The front page of the mailer concludes with a key campaign message from Rodriguez: “He’s the Progressive who actually makes progress.” But when the cover page is flipped open, voters will see a decidedly more toxic message. A large, darkened portrait of Austin City Council Member Greg Casar – Rodriguez’s leading opponent in the Democratic primary for TX 35 – with a banner reading: “Greg Casar not only designed the disastrous ordinance lifting the ban on tent cities in Austin, he failed to build decent, affordable housing.” (Emphasis included in the mailer.)
The messaging of Rodriguez’s political ad has taken Dems by surprise for a number of reasons, not least of which is that the TX-35 battle thus far has been a race to convince voters who is the true progressive among the field of four. Despite its ultimate defeat two years later by Austin voters who supported Prop B in May 2021, Council’s effort to decriminalize homelesness – by amending the city’s public camping, no sit/lie, and panhandling ordinances – was adopted via a 9-2 City Council vote and widely supported by progressive groups. Rodriguez did vote against HB 1925, a bipartisan bill that passed through the 87th Legislative Session, enacting a statewide prohibition on camping, but the language the Eddie for Texas campaign chose for this piece of mail (“disastrous ordinance” and “tent cities”), on the other hand, feels closer to the kind of attacks lobbed at the decriminalization effort by right-wing group Save Austin Now and their allies at the Texas Capitol. (For example, in a Jan. 27, 2021 story, SAN co-founder Matt Mackowiak told the Texas Tribune, “the camping ordinance has been a disaster for the city and it’s been bad for the homeless.”)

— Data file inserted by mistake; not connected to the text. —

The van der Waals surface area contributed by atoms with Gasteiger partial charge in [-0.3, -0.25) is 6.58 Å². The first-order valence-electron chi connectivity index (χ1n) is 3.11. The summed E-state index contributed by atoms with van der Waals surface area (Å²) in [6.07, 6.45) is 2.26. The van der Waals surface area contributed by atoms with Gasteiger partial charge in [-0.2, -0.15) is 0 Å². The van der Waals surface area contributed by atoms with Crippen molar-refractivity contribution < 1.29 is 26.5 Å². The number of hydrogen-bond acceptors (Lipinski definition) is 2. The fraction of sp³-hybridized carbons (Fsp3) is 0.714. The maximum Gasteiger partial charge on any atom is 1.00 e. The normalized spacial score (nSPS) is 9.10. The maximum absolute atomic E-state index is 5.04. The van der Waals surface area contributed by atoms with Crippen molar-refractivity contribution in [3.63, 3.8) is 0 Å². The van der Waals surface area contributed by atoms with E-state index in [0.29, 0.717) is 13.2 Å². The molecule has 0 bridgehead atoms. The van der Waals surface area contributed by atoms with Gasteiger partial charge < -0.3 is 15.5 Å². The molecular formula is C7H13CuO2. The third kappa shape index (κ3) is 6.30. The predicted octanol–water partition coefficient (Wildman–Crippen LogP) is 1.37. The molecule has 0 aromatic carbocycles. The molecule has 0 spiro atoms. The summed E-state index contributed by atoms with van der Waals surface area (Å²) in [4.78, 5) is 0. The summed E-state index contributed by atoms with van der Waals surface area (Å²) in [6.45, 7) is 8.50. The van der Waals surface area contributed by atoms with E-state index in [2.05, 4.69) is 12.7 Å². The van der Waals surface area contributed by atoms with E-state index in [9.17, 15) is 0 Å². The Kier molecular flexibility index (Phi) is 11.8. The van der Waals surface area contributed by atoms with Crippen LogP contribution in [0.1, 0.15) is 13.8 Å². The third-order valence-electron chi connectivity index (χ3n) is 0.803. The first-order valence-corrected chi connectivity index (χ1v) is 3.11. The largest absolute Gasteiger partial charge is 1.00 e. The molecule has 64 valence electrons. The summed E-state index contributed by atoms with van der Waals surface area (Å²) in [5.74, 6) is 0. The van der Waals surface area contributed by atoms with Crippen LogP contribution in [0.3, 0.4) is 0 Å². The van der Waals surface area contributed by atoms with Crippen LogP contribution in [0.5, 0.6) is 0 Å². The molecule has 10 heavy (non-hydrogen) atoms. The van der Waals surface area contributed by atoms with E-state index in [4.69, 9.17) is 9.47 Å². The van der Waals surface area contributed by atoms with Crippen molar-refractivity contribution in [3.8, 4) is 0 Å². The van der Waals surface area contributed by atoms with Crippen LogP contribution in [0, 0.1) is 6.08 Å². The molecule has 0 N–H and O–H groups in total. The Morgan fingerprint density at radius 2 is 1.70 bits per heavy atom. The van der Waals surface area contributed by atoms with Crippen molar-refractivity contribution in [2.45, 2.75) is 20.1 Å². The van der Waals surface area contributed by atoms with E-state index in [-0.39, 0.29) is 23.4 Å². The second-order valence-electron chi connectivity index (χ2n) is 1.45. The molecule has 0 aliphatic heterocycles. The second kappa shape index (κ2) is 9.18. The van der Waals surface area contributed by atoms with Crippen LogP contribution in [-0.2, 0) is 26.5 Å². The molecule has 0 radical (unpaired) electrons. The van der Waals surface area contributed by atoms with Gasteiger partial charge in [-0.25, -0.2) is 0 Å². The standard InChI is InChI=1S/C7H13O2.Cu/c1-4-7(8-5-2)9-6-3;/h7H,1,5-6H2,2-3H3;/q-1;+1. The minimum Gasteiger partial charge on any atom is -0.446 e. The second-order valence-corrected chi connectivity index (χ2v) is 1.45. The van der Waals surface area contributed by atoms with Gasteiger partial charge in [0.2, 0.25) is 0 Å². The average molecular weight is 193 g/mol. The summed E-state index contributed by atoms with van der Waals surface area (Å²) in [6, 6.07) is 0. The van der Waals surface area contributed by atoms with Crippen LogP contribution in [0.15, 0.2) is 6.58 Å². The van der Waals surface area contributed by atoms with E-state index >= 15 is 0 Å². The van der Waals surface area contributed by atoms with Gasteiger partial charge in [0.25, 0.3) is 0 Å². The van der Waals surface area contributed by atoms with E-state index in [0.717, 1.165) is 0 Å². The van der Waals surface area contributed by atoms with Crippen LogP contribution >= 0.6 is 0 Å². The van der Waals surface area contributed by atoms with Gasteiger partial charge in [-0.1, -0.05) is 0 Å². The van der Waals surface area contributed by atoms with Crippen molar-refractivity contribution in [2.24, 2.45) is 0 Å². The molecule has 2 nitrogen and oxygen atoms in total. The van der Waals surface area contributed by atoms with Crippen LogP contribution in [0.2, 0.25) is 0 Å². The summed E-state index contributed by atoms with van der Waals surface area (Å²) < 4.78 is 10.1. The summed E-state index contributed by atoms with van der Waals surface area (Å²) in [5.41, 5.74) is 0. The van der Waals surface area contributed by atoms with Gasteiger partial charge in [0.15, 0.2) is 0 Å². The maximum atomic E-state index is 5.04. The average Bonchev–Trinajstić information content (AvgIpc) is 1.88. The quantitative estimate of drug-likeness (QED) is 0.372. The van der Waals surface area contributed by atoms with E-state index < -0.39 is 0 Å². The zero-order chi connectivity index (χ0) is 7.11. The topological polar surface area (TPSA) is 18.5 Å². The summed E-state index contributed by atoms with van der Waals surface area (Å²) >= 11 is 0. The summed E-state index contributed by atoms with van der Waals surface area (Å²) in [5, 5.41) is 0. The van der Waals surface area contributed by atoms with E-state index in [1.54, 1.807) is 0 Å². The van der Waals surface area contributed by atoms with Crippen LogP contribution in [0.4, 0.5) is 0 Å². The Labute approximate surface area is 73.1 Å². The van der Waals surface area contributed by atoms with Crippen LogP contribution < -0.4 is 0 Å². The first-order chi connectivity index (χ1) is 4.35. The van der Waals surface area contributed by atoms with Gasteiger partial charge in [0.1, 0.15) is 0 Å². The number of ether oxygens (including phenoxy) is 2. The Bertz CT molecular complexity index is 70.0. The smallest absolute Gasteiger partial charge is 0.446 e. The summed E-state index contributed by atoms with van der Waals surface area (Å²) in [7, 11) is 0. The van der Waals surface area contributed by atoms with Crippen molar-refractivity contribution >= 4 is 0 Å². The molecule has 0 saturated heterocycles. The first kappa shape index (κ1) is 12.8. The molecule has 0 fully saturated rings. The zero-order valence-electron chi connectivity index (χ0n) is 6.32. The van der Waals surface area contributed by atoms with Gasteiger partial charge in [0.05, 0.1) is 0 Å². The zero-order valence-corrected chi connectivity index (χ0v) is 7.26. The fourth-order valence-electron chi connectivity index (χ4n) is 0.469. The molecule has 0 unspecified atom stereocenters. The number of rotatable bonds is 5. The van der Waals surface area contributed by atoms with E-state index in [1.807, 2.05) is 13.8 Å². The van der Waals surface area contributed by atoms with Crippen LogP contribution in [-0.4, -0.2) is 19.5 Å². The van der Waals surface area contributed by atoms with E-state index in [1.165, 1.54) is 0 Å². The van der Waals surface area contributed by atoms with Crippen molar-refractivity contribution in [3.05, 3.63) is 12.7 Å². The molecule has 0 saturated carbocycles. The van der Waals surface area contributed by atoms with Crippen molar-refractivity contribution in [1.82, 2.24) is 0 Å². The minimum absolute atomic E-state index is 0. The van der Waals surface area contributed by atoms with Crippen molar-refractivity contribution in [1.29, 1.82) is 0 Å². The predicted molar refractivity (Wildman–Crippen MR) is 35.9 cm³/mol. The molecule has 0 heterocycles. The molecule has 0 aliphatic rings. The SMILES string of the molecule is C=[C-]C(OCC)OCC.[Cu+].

But more to the point, Council’s effort to decriminalize homelessness was only considered “disastrous” by people inconvenienced or made to feel unsafe by the presence of people sleeping in tents because they had nowhere else to go. For the people without homes who were suddenly allowed to sleep in safer, more accessible public spaces, the easing of rules around public camping were viewed as relief given to a hard and dangerous existence. Camping in public spaces allowed unhoused people to live near public transportation, jobs, healthcare, and other services; most importantly for those engaging in case management to exit homelessness, though, was the newfound permanence of their residency. That allowed case managers and social workers to easily find them and connect them to life-saving healthcare, rides to job interviews, or just delivery of essential supplies.